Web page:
Tuesday, May 5, 2009

What's up with MLMs?

MLMs (Multi level Marketing; AKA Network marketing).
Examples: Amway(Quixtar), MaryKay, Avon, and many many more.

After my wife did a short run (about a year) with Mary Kay Cosmetics, we ended up short about $2grand and decided to call it quits. This apparently is a similar scenario with thousands of others.
"The largest MLM company, Amway/Quixtar, and hundreds of others, such as Nuskin, Herbalife, Melaleuca and Nikken, operate it in such a way that 99.9% of all people who invest will never earn a net profit."-FalseProfits
Unfortunately Sarah's recruiter started her off on the wrong foot. There is a good way and a bad way to get into any business venture, and going in with a poor understanding of how it operates is definitely a bad way. Had she gone in with the idea that she would just use these products herself, and if her friends wanted to use them as well, great. If we were able to stick to that it may have been a different result. Many factors including her recruiter, her personality type, stocked product, and the business model shortened the life span of her fledgling business.
I've been looking at home businesses myself, because, like most, I would enjoy having a little extra income. I'm not afraid to work for it, not afraid to sell. I am concerned with 'using' my friends and family as my test subjects. Which is the case for most, if not all, MLMs. I also see it as a poor business model. There are similar products for sale over the counter at traditional store fronts, and in most cases it's cheaper. It's cheaper because you don't have to pay your recruiters recruiters recruiter. MLMs are known as pyramid(or matrix) schemes because for the most part you make money not because of the product you sell, but by enlisting other sellers to work under you.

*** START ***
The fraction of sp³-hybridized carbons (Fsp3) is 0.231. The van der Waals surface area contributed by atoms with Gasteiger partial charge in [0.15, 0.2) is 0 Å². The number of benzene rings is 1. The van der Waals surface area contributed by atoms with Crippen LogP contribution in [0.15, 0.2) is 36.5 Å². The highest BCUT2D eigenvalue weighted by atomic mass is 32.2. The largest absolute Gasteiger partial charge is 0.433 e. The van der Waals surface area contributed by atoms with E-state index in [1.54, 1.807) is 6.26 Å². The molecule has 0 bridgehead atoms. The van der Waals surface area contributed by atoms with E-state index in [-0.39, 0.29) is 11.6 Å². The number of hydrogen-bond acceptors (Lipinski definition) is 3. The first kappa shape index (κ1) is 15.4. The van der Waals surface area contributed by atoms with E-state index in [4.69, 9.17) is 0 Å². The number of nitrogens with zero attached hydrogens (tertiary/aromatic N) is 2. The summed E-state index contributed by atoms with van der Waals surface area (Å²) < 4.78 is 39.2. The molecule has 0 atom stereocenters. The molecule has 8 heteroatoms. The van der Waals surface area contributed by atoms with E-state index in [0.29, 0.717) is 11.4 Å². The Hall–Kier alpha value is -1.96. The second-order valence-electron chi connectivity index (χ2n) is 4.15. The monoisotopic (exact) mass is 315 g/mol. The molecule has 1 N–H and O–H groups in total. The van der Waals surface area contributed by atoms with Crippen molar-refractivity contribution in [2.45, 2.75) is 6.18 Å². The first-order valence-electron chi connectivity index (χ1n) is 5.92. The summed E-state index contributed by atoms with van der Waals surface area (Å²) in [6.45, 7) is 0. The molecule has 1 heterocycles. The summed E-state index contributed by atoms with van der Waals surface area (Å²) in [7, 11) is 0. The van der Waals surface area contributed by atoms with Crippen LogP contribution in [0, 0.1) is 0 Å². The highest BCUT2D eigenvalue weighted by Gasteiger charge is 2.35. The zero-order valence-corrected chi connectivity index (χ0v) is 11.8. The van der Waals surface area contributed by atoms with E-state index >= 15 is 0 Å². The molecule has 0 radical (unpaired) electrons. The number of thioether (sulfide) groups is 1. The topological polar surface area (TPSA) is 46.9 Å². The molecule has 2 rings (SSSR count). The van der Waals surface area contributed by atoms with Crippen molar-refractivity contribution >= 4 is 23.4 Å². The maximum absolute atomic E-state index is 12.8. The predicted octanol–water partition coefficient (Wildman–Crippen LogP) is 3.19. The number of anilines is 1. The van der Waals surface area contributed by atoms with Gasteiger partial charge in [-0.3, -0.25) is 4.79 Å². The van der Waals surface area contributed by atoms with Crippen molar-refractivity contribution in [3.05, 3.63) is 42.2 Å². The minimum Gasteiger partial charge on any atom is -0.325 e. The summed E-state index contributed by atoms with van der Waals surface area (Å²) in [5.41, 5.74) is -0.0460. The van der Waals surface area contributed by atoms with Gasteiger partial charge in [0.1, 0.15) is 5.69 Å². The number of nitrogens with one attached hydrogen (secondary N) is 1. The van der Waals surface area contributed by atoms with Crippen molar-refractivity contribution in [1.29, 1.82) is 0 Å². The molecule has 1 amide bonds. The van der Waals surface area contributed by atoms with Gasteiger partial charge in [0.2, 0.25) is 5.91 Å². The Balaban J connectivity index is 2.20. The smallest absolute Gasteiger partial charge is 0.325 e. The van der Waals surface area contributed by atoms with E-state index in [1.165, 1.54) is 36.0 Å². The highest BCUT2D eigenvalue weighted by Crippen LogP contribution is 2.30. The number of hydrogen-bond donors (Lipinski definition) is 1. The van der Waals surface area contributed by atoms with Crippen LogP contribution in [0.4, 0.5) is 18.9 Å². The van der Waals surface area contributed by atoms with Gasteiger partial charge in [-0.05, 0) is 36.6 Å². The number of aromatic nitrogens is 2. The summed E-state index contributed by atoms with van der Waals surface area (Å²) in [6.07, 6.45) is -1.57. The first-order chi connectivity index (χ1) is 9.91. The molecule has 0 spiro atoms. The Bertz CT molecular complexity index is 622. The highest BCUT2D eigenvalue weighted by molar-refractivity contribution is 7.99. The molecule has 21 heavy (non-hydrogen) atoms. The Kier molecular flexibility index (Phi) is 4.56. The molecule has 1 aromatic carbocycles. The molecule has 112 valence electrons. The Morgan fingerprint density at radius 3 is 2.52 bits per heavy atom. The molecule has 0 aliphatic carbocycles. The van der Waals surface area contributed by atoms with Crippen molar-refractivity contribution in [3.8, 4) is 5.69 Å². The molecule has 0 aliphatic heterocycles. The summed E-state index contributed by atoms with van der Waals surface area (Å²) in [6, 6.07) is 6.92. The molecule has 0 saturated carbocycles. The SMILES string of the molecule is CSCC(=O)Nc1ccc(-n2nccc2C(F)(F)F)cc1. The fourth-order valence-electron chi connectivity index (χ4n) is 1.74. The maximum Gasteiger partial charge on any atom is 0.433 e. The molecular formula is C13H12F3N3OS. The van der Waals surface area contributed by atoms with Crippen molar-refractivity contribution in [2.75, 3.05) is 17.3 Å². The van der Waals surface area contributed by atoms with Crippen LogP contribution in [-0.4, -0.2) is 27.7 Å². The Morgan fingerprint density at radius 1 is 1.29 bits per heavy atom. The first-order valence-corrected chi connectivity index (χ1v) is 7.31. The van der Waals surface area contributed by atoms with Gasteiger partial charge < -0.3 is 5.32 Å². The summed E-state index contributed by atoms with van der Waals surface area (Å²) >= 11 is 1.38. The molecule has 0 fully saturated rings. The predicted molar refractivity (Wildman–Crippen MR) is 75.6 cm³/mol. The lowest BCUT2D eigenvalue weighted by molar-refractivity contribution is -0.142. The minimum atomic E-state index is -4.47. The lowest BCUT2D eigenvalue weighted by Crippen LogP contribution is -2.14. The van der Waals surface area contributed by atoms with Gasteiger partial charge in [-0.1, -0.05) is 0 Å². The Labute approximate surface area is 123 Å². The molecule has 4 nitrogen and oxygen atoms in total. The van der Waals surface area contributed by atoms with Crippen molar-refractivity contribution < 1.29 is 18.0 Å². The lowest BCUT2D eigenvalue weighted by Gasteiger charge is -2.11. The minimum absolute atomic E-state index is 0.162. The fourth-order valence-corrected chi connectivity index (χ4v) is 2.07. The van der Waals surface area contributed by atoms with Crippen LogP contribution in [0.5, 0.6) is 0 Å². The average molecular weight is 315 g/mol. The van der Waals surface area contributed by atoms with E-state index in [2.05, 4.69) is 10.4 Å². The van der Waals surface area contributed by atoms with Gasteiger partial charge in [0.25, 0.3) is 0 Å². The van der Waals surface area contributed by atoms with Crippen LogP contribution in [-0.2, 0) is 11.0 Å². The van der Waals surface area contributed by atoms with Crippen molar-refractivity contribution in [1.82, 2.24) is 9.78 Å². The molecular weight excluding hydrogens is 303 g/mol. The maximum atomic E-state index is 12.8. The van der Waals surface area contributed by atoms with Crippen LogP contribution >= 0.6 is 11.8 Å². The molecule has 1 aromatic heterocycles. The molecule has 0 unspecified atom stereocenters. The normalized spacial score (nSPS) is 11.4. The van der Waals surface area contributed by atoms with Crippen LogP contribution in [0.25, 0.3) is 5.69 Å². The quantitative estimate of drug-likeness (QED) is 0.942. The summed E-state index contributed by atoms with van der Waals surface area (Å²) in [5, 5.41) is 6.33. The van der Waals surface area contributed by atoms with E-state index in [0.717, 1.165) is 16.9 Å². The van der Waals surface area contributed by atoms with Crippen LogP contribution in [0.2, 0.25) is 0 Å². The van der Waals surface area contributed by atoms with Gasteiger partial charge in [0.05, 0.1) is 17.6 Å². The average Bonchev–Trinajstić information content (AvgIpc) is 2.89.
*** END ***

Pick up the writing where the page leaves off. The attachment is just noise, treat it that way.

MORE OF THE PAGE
These companies have great products (sometimes superior to store bought) to sell (Avon, Amway, MaryKay) but at what cost? Sure the financial cost is obvious. But what about relationships. Can you afford to be sitting down across the table from your good friend and basically begging them to buy your product so you can pay rent?
Realize that most people who get into the business do it to get discounts on the product, and not to resell it. Which ends the pyramid and makes it harder for the person who wants to make it a full time job. The 'bonuses' you can receive from recruiting will offset your own purchases and therefor encourages you to recruit rather than sell the product. At some point there is a market saturation of recruiters (sellers) and product so that everyone is struggling to sell or recruit. Face it, no product is so good and at the right price that EVERYONE will get on board. There is a breaking point, and since these MLMs don't know and perhaps don't care what that breaking point is they just keep pushing more and more to sell/recruit. At some point they are telling everyone you can be a winner, but they are only hiring people who will lose.

I'd like to make more money and these 'get rich quick' schemes are just that schemes. If they sound to good to be true they probably are. Some people make money, but most people lose money on (or just purchase product) with these companies. I am realizing that to increase my income I need to focus on my current job and get a promotion, because seeking additional income from other sources requires more time. That would take away from what family time I currently enjoy.

Something in my gut says stay away from these as a form of income. Call it discernment, logic, or whatever. I pray for guidance to do the right thing for me and my family. I hope for the same for you and yours.


Summary of What's Wrong With Multi-Level Marketing

  1. MLMs are "doomed by design" to recruit too many salespeople, who in turn will then attempt to recruit even more salespeople, ad infinitum.

  2. For many, the real attraction of involvement in multi-level marketing is the thinly veiled pyramid con-scheme made quasi-legal by the presence of a product or service.

  3. The ethical concessions necessary to be "successful" in many MLM companies are stark and difficult to deal with for most people.

  4. Friends and family should be treated as such, and not as "marks" for exploitation.


  1. This is a great post, hon. I really agree with the last point on the summary... when I was in MK I hated the idea of "pushing" products onto my family and friends. It was just so uncomfortable for me. I think for these kind of businesses to work, you almost have to be a pushy-salesman type... and I'm just not.

  2. I never understood why companies like Mary Kay pushed recruitment so much. Sure, it continues the pyramid, but if everyone's selling then who's buying? Nice post.

    (And Sarah, thank goodness you AREN'T a pushy salesman-type!! lol)